The rupture of the urethra contributes to extravasation of urine. The commonest site of rupture is bulb of the penis, just below the urogenital diaphragm following a fall astride a sharp object. The urethra is squashed against the border of the pubic bones. The urine extravasates into the superficial perineal pouch and enters forward over the scrotum, penis, and anterior part of the anterior abdominal wall deep to membranous layer of the superficial fascia (superficial extravasation). If the urethra ruptures above urogenital diaphragm urine escapes above the deep perineal pouch and can pass upward around the prostate and bladder in the extraperitoneal space (deep extravasation).
Catheterization of the Male Urethra
It’s done in the patients that can not pass urine and their bladders are distended because of retention of urine resulting in serious distress and pain in the hypogastric region. While passing the catheter one should remember the normal curvatures of the urethra. Additional one should understand that immediately above the external urethral meatus the urethra presents a large mucosal recess safeguarded by a mucosal fold, which might catch the tip of catheter. The catheter/iron bougie should thus constantly be added into the urethra with its beak turned downward. Otherwise, the strong insertion of catheter may produce a fake passage in urethra or rupture it.
It’s a congenital anomaly where external urethral orifice lies on the inferior/ventral aspect of penis instead at the tip of the glans penis. It happens because of failure of the fusion of urethral folds. Contingent on the location of external urethral orifice (EUO), the hypospadias are classified into 5 types:
- Glandular: If external urethral orifice opens on the under surface of the glans.
- Balanic: If urethral orifice opens at the base of glans penis.
- Penile: If urethral orifice opens on ventral aspect of the body of penis.
- Penioscrotal: If urethral orifice opens at the junction of penis and scrotum.
- Perineal: If urethral orifice opens as sagittal slit on ventral aspect of scrotum.
Sphincters of the Urethra
- The urethra has 2 sphincters- internal and external.
The internal sphincter encircles the internal urethral orifice and is likely created from the muscle of the bladder wall. It’s automatic in nature and frequently named sphincter vesicae. It’s supplied by the sympathetic fibres from lower thoracic and upper lumbar segments of the spinal cord (T11 to L2). It relaxes during urination but shuts (i.e., contracts) during ejaculation (to prevent the retrograde entrance of semen into the bladder).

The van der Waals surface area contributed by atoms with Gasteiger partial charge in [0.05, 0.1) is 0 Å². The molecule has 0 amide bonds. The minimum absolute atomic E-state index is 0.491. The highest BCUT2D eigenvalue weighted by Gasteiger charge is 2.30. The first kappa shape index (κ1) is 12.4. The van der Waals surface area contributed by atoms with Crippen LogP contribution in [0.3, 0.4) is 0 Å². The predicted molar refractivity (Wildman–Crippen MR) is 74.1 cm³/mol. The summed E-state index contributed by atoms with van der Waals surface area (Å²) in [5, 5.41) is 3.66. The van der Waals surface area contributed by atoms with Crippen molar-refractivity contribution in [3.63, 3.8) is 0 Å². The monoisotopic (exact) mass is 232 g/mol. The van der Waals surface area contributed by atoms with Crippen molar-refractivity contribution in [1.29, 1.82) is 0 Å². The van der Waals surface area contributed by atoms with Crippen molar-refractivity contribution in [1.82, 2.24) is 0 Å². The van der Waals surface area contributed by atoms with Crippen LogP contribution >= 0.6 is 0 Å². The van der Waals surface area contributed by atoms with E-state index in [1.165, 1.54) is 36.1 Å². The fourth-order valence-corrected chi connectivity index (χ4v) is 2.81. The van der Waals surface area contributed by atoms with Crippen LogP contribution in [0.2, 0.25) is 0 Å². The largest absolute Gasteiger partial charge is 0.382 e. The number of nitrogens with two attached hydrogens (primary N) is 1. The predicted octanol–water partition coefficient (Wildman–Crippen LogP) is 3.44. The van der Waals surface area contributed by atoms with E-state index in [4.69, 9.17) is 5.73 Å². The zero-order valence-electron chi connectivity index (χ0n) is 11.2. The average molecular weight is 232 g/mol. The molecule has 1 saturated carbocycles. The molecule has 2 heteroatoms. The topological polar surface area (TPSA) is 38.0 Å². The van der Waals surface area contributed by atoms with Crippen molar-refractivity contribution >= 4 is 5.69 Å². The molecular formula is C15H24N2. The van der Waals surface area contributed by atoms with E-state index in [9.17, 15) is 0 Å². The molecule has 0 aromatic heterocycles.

External Sphincter (or Sphincter Urethrae)
The external sphincter encircles the membranous part of the urethra and is originated from the sphincter urethrae muscle. It’s voluntary in nature and is furnished by the pudendal nerve (S2, S3, S4).
Differences Between the Internal and External Sphincters of the UrethraThe table with ID 0 not exists.
The female urethra is all about 4 cm long. It starts at the internal urethral orifice in the neck of bladder and enters downward and forwards embedded in the anterior wall of the vagina via urogenital diaphragm. Urethra pierces the perineal membrane, and opens in the vestibule of vagina in front of the vaginal orifice. In the vestibule of vagina, the urethral orifice is situated in front of the vaginal orifice and about 2.5 cm behind the glans of clitoris.
Shape of the Female Urethra
In cross section, the shape of female urethra differs in various parts:
- In the upper part, it’s crescentic with convexity directed forwards.
- In the middle part, it’s star-shaped (stellate-shaped).
- In the lower part, it’s a transverse slit.
- At the external urethral orifice, it’s a sagittal slit.
Glands and Lacunae Around the Female Urethra
- Urethral glands: All these are small tubular glands and surround the complete urethra.
- Paraurethral glands (of Skene): All these are comparatively large mucous glands and aggregated on every side of the upper part of the urethra. These glands are homologous to the male prostate.
- Urethral lacunae: All these are pit-like mucous recesses along the whole urethra.
- The female urethra is easily dilatable, thus catheter/ cystoscope can be easily managed.
- Urinary tract infections are far more common in females because of shortness of the urethra and presence of its orifice on the surface near the vaginal and anal orifices. So, females must take bath at least once per day.
- Urinary incontinence is common in females because in them external urethral sphincter is a tenuous structure and is further weakened during childbirth.